Anglo-Saxon Europe, however, came up with stimulating examples, even with qualitative quantitative assessments, on projects that large museums such as the Van Gogh Museum in Amsterdam or small ones, such as the Fitzwilliam Museum in Cambridge or the Pitt Rivers Museum in Oxford, are developing for older people – even with dementia – or for frail adult people. In many cases, they are people who enjoy cultural offerings as part of the care provided for them: the phenomenon takes the name of social prescribing -that is the indication of social activity as part of the recovery therapy for a patient. The suggestions that the educational areas of museums or those responsible for cultural heritage are imagining are beside the vision of an exhibition or visit of a relevant site of local cultural heritage and are structured in workshops with weekly frequency in collaboration with health, social workers and sometimes anthropologists with particular attention to work on the connection between experience of personal life and local historical identity, between imagination and memory. The welfare of the elderly is increased both because of the socialization promoted and the cognitive stimulation activated, but also because of the newly found belonging to a community and cultural identity.

If hip-hop dance and contemporary dance are particularly interesting in preventing and rehabilitating the fall of older people, as evidenced by research conducted by 3 Astill of the University of Leeds and Philip del Barts Health NHS Trust, many projects of theater – from Norway to South Africa – are effective with boys and young people in the prevention of risk behaviors – from suicide depression to substance use – or in resocialization of diabetic patients, as shown in the brilliant Blood Theater performance in Bristol. Life-based Blood Sugar was born from a collaboration between Witwatersrand University in Johannesburg and the Chris Hani Baragwanath University Hospital in Soweto. The last day of the conference was devoted to major cross-cutting issues: from ethical issues to sustainability, from research methodology to accessibility to the issues of measurement and evaluation.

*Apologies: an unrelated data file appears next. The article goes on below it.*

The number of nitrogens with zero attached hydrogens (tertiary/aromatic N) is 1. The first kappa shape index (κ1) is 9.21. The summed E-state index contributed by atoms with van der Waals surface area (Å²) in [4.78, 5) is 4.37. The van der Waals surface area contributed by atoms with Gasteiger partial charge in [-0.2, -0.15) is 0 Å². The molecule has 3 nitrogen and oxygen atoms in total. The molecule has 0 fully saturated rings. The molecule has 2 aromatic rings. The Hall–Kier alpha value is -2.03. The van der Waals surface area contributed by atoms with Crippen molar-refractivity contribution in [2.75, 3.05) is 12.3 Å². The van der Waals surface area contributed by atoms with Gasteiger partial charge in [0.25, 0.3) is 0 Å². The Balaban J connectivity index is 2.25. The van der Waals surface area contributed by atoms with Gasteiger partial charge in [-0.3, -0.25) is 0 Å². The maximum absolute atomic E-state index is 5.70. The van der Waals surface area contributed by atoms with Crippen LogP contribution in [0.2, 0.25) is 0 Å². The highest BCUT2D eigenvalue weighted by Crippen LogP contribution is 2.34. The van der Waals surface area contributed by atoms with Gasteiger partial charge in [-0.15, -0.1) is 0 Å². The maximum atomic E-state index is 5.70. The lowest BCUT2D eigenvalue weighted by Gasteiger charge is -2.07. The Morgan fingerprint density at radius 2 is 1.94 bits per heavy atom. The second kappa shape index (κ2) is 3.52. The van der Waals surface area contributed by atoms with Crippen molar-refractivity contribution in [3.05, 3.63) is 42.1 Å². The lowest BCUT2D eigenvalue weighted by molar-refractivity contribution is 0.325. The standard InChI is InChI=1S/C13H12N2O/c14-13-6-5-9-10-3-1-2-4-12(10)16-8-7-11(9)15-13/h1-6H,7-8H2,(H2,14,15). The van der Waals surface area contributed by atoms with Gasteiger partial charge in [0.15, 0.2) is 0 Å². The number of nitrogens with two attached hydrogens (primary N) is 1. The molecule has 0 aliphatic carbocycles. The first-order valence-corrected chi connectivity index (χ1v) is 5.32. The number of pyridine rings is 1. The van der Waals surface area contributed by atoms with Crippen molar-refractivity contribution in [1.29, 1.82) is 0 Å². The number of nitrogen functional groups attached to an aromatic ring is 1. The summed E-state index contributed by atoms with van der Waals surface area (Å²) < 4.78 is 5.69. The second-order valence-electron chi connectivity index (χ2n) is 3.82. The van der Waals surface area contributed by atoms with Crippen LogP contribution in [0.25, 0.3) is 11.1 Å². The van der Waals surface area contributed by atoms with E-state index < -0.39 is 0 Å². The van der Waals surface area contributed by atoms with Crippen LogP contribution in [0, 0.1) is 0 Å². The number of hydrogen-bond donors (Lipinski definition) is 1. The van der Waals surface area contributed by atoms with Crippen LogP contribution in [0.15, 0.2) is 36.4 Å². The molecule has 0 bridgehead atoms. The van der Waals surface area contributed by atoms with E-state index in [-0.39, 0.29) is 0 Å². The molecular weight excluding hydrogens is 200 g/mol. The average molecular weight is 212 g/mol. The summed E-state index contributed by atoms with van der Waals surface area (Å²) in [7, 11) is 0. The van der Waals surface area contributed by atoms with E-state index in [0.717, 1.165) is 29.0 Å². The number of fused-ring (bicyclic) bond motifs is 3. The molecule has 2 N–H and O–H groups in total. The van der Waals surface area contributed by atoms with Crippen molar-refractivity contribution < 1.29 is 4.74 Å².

In this framework, the Caravan Next. Feed The Future project (Creative Europe 2016-2019, www.caravanext.eu) realized by Odin Teatret (lead partner) and SCT Center (methodological partner) along with 11 international partners was presented as a European best practice. The project, introduced by Alberto Pagliarino -cocreator, artistic coordinator and member of the SCT Center of the University of Turin – is based on the methodology of Social and Community Theater born in Piedmont and developed with a particular attention to health promotion together with the School of Medicine of Turin. The variety of recipients involved – from traditional artistic group to women refugees, form hospitalized children to disabled people, form young people to elderly, etc. – and the breadth of the European champion (the threeyear project involves 11 countries and dozens of thousands of citizens) have aroused great interest in the public, which particularly appreciated the capacity of the project to combine community development, health promotion and artistic quality.